* Any views expressed in this article are those of the author and not of Thomson Reuters Foundation.Can Canada become new player in global movement to end female genital cutting?
Julia Lalla-Maharajh OBE, CEO and founder of Orchid Project, a charity working to end female genital cutting (FGC), recently visited the Canadian capital Ottawa with British-Somali activist Hibo Wardere to press for Canadian investment in ending FGC.
In the world of social change, there are always new opportunities. The taboo nature of FGC means that it’s not often on people’s radars – even those who have been working in development or overseas for years. So, if a new global player appears on the scene, it makes sense to follow through swiftly on every opportunity, as soon as it arises.
This was a case in point the day that Canada elected Justin Trudeau and his new party. Soon after, at the Commission on the Status of Women meeting in New York, Canadian Ministers Marie-Claude Bibeau and Patricia Hajdu were part of many discussions on sexual and reproductive health and rights and women’s rights. Their triumphant message throughout the event was #CanadaisBack. And truly, they were.
To everyone’s delight, the Prime Minister also appeared at CSW and addressed a packed General Assembly Hall. Trudeau emphasised the importance of achieving gender equality in Canada. Orchid Project felt that Trudeau, as a stated feminist running a feminist government, was a world leader who could be convinced of the need to support an end to FGC.
Soon after, the opportunity arose to hear the PM speak at an event in Toronto and I was able to make the trip. I was able to tell Justin Trudeau of the hope and opportunity associated with an end to FGC. He was rather taken aback to be part of such a discussion but took it in his stride. Of course, the ubiquitous selfie followed. The trip also meant that I was able to reach out to various civil servants and others.
At the end of September, I was able to return to Canada, with Hibo Wardere, an incredible British Somali activist.
The reason for asking Hibo to accompany me was that I was shocked by the silence in Canada. When we look at the rise of awareness in both the UK and now the USA, it seemed that Canada would have also started acknowledging this agenda.
Hibo underwent FGC as a young girl in Somalia. As a teenager she sought asylum in the UK. Through fear of being ostracised from speaking out, she remained silent until twenty years later when as a teaching assistant she came face to face with a child who was at risk of undergoing the practice.
Realising the risks of FGC happening within a UK context pushed her into action, she felt it was time to share her own experience in order to help raise awareness. She began speaking about what had happened to her in schools across London, educating youth to be aware about FGC within their communities. She also wrote her incredible book: ‘Cut: One Woman's Fight against FGM in Britain Today’.
We knew that we needed to tell Canadians more about why FGC matters, but didn’t want to force any Canadian survivors to speak out, knowing that there could be a backlash from the community. Taking Hibo meant that she would be able to talk of her experience both as a survivor, activist and FGM Mediator.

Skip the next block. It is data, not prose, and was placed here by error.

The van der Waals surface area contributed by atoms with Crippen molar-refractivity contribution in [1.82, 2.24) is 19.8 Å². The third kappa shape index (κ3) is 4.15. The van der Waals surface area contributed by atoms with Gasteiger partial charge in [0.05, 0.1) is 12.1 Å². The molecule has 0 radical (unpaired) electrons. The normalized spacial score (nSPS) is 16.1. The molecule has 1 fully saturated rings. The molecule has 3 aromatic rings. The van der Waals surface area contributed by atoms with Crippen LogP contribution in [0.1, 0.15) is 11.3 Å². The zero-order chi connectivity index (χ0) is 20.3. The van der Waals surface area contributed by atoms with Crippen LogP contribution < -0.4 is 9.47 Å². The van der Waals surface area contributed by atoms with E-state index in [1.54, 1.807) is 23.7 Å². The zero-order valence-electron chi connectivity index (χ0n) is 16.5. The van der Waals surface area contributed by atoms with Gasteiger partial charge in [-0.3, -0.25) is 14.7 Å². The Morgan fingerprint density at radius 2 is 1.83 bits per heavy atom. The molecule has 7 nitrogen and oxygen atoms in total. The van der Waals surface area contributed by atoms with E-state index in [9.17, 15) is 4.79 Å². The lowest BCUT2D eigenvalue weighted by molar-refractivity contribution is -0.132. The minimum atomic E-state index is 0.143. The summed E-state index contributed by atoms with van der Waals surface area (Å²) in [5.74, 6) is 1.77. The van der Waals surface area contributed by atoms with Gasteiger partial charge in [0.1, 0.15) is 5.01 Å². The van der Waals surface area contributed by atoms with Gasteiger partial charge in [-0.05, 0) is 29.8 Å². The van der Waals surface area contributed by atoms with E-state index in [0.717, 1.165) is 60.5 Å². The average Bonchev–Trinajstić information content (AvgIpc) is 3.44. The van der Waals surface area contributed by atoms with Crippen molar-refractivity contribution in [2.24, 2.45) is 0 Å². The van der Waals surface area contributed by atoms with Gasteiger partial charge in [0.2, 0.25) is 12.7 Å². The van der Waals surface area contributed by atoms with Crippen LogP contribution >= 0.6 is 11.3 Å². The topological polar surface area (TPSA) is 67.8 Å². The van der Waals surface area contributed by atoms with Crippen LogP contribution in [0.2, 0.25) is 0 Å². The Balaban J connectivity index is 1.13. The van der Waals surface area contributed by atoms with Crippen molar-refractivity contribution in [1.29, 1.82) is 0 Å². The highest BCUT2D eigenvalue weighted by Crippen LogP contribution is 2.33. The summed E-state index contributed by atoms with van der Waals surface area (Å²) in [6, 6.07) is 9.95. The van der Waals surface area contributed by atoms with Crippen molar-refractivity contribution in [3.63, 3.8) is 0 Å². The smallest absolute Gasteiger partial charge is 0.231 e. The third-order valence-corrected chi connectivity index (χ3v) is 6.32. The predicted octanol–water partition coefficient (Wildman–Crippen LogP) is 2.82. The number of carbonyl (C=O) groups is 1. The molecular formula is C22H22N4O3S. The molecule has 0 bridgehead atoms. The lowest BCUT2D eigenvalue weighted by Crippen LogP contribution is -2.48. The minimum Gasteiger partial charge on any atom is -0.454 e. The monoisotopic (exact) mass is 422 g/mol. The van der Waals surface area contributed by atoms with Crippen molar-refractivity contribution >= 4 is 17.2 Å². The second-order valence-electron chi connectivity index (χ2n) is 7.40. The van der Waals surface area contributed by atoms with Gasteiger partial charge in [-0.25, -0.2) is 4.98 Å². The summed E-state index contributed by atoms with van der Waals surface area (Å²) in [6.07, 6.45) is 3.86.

If we look back at the UK movement, we know that a similar taboo was in place here, but that the cycle was interrupted by some individuals coming forward to start speaking of their experience, by the support of civil society, the championship of the Government and by balanced media coverage.
Currently, none of the above exist in Canada. Whilst there is a general sense that FGC must be an issue, there are few survivor voices and not enough from civil society to make a case for more to be done.
We were so delighted that Minister Bibeau agreed to speak at our Parliamentary event and when Canada’s Minister for International Development and La Francophonie took to the podium, she issued a clear commitment to FGC. She recognised the importance of a multifaceted approach to end the practice, urging Canadians from all sectors to prioritise an end to the practice both domestically and globally, ‘Canada needs to be present, and engaged…we cannot hide, avoid, or retreat’.
She also recognised that ‘FGM/C is driven by gender inequality and deeply rooted in harmful social norms’ and that ‘raising awareness of - and putting an end to FGM/C - is key for empowering women and girls and ensuring their human rights’.
At the grassroots we are witnessing an incredible movement of positive change where thousands of communities are choosing to end FGC. Orchid Project’s partner Tostan has supported over 7,700 communities across West Africa to collectively abandon the practice. We are at tipping point - as enough people see that enough people are changing, a Senegal free from FGC is within reach.
Ministers, civil servants and civil society present at the event proved their readiness to create a perfect storm of action. We need to build on this momentum and ensure that Canada’s commitment unfolds into more tangible ways of investing in ending female genital cutting worldwide.
Time and again in Canada, Hibo shared her story of being cut and the challenges that she faces daily as a result. Her story moved people to tears and most often, people came up to us and asked - what more can we do? We pointed to the change that we’ve seen in the UK and we urged Canada to learn from the wealth of experience in other countries. Canada’s national commitment to ending FGC globally can help achieve an environment where women and girls are free from FGC everywhere.
When I asked Hibo about her sense of our trip, her thoughts summed it up: ‘We’ve inspired Canada to join hands with us and to prioritise efforts to end the practice worldwide’.